We talk a lot about the business framework, workflow and systems that interior designers can use to grow their businesses. There are a lot of tactics that can improve the way you operate, from the way you structure your invoicing and calendar to the way you brand your services.
But today, I want to talk about something a little outside the tactical sphere.
From time to time designers we work with are struggling but not because of design business or even because of their design creative. They’re struggling because of the doubt. Doubt is crippling – but let’s face it, we all experience it from time to time.
Being confident when you’re leading your own business is paramount. The conditioning for success needs to begin with you. No one else can do it for you: No one else’s confidence in you can replace the confidence that you need to have in yourself. The belief in your own success has to come from a genuine place. Your optimism needs to be unrelenting. You must believe and act as if it’s impossible to fail, as Charles Kettering said.
If you’re feeling a little shaky or unsure of yourself, this article is for you. By the end of it, you’ll have a solid idea of how to start banishing doubt and delivering your work more confidently, which is essential to you personally and to your business.
Understanding Imposter Syndrome
The idea of “imposter syndrome” has had a fair amount of attention in recent years. Some have observed that successful women, in particular, tend to feel like they don’t deserve the success that they’ve earned. They feel like frauds who are about to get “unmasked” or discovered to be inept at any moment. They become convinced that they got where they are in their careers due to luck instead of skill or aptitude.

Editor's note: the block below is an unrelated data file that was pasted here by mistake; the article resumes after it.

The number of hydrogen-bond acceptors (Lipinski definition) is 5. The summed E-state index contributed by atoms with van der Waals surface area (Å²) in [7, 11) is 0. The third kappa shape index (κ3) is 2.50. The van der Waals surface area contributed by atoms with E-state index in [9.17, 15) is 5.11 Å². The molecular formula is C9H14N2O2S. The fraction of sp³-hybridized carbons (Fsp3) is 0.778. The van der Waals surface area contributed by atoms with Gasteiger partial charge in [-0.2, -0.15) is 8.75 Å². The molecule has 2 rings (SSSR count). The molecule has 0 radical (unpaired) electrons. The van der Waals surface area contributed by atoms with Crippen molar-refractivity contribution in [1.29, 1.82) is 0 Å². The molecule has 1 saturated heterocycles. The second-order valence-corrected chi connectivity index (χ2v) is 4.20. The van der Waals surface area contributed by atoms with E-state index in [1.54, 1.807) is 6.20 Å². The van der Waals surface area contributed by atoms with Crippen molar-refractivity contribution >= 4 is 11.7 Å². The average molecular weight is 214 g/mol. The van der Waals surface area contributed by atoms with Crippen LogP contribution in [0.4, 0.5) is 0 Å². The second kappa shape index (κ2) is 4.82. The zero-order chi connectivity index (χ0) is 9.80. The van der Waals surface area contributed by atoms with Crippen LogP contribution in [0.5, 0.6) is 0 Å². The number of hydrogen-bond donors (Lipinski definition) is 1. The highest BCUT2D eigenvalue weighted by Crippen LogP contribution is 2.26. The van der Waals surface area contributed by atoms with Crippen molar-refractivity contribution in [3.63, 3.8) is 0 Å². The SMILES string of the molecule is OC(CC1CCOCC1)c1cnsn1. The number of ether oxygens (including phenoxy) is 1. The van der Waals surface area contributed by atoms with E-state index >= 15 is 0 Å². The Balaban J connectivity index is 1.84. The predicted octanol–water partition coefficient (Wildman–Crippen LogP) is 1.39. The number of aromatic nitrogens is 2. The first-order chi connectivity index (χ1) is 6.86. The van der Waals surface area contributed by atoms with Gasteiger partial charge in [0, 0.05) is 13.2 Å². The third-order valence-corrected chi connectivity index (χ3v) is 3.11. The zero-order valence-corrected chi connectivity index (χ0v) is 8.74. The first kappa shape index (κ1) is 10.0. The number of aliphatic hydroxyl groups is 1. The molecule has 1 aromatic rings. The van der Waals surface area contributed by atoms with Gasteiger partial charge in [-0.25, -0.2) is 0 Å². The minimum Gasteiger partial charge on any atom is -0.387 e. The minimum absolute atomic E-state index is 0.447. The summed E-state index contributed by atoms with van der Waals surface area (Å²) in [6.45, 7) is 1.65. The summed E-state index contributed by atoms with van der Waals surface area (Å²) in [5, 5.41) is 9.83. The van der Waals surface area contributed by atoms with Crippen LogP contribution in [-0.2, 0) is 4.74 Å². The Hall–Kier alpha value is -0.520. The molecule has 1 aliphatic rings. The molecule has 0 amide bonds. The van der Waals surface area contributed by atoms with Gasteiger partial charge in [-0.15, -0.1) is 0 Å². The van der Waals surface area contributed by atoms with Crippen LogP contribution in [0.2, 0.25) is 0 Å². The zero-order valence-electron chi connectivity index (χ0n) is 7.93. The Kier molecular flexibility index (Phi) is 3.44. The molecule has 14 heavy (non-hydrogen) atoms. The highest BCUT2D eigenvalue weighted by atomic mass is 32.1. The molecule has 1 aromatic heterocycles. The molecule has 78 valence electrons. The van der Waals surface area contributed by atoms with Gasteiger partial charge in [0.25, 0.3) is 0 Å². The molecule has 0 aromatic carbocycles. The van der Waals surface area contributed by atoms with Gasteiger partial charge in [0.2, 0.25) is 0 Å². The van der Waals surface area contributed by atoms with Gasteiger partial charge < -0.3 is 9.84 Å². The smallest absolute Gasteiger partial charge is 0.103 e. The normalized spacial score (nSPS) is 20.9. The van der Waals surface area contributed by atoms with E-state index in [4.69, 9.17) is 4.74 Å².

I know designers who also struggle with these feelings. Despite creating outcomes that their clients love and successfully growing their design businesses, they still don’t see themselves as experts.
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Whether this “imposter syndrome” is a legitimate psychological problem or more likely to happen to women may be up for debate. But it’s powerful to understand that these feelings are common and, in many ways, totally normal.
You’re not the only one who occasionally feels like they’re just making it up as they go. Guess what? There’s no secret manual out there that describes the exact way to run an interior design business. You’re never doing it “wrong.” You’re just doing it your way.
Everyone who accomplishes some measure of independent success will sometimes have doubts. The key is to simply acknowledge those doubts as normal and continue to move confidently through your work. If you don’t, that doubt will put cracks in the foundation of your business.
Strategies for Banishing Doubt
Here are a few tangible ways to boost your confidence as an interior designer, and as the CEO of your design business.
Reframe Your Story
Shift the thoughts of fear to thankfulness. Bring to mind how you navigated the journey to date. Think about the story you’ve been telling yourself and others about your journey in the interior design industry. How do you sum up your expertise when people ask you about it? This is your “elevator pitch.” You may not be seeking investors, but you’re always positioning your business.
Refine your positioning and practice it until you can convey the unique benefits of your business easily and confidently in just a few lines. This will help to clarify and refine your mission and boost your confidence.
Practice, Practice, Practice
Even the most experienced designers and business leaders have to pump themselves up before big meetings, presentations and announcements. Courage is not the absence of fear, after all. It’s the willingness to act despite your fear.